UBC Graduate Research

Turning teaching inside out Ostertag, Julia


This paper explores some preliminary theoretical considerations into place-based and garden-based teacher education in an outdoor classroom setting. Bringing student teachers into a garden-based educational setting can interrupt the years of formal schooling that have taught us that “real” teaching and learning happens within four climate- and gaze-controlled walls. It also potentially creates the space for new human-nature relationships to emerge in a time when human attempts to escape their relationship with the natural world are threatening the existence of both humans and more-than-human earthly communities. Moreover, outdoor learning spaces are complex palimpsests of (contested) cultural and ecological histories intersecting at local and global scales. I will explore some of these theoretical concerns by drawing on the history of children’s gardens and outdoor learning spaces, Ellsworth’s (2005) work to put “inside and outside into relation,” and my early reflections on designing an outdoor classroom on the UBC campus. [The Explorations & Education Conference is the collaborative effort of graduate student representatives from the Graduate Student Council for the Faculty of Education, the Department of Educational Studies and the Department of Curriculum and Pedagogy. The goal is to "to create a safe space for the exchange of academic ideas and to create opportunities particularly for graduate students (at all levels of study) to present their ideas and research".]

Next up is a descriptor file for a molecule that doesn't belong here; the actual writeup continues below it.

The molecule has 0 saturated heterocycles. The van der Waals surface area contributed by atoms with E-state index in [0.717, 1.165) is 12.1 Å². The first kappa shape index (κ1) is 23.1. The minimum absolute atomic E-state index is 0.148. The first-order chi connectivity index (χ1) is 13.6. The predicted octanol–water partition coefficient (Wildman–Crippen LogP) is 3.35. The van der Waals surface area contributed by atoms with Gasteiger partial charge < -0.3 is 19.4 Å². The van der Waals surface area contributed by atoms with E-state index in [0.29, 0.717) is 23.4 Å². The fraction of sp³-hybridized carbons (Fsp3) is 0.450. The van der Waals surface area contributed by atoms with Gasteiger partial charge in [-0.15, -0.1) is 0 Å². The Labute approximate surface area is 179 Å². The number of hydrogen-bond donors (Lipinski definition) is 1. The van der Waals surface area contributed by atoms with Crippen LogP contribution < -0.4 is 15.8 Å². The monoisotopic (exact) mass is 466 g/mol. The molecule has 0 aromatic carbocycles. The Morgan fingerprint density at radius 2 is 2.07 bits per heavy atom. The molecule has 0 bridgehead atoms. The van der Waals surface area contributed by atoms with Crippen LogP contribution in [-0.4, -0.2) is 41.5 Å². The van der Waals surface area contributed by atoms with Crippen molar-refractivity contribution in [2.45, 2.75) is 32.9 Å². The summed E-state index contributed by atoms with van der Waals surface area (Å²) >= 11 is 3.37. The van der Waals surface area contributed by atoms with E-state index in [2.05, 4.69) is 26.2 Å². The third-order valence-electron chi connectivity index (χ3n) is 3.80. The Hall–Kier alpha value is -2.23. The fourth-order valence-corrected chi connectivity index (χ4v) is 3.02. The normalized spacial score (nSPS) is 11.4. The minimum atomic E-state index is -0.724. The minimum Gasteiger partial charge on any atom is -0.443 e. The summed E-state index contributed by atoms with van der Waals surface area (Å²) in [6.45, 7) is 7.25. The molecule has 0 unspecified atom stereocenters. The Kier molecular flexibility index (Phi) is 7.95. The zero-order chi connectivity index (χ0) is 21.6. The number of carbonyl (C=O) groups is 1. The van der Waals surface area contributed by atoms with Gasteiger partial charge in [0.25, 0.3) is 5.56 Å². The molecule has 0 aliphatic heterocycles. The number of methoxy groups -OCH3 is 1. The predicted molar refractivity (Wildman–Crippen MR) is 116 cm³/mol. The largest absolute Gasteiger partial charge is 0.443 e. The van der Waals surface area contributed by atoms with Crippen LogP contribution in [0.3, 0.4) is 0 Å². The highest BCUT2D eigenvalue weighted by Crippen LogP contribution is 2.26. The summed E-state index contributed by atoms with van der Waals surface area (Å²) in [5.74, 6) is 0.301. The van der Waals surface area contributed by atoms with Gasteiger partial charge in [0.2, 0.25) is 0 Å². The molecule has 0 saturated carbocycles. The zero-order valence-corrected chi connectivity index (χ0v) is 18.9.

Item Citations and Data


Attribution-NonCommercial-NoDerivatives 4.0 International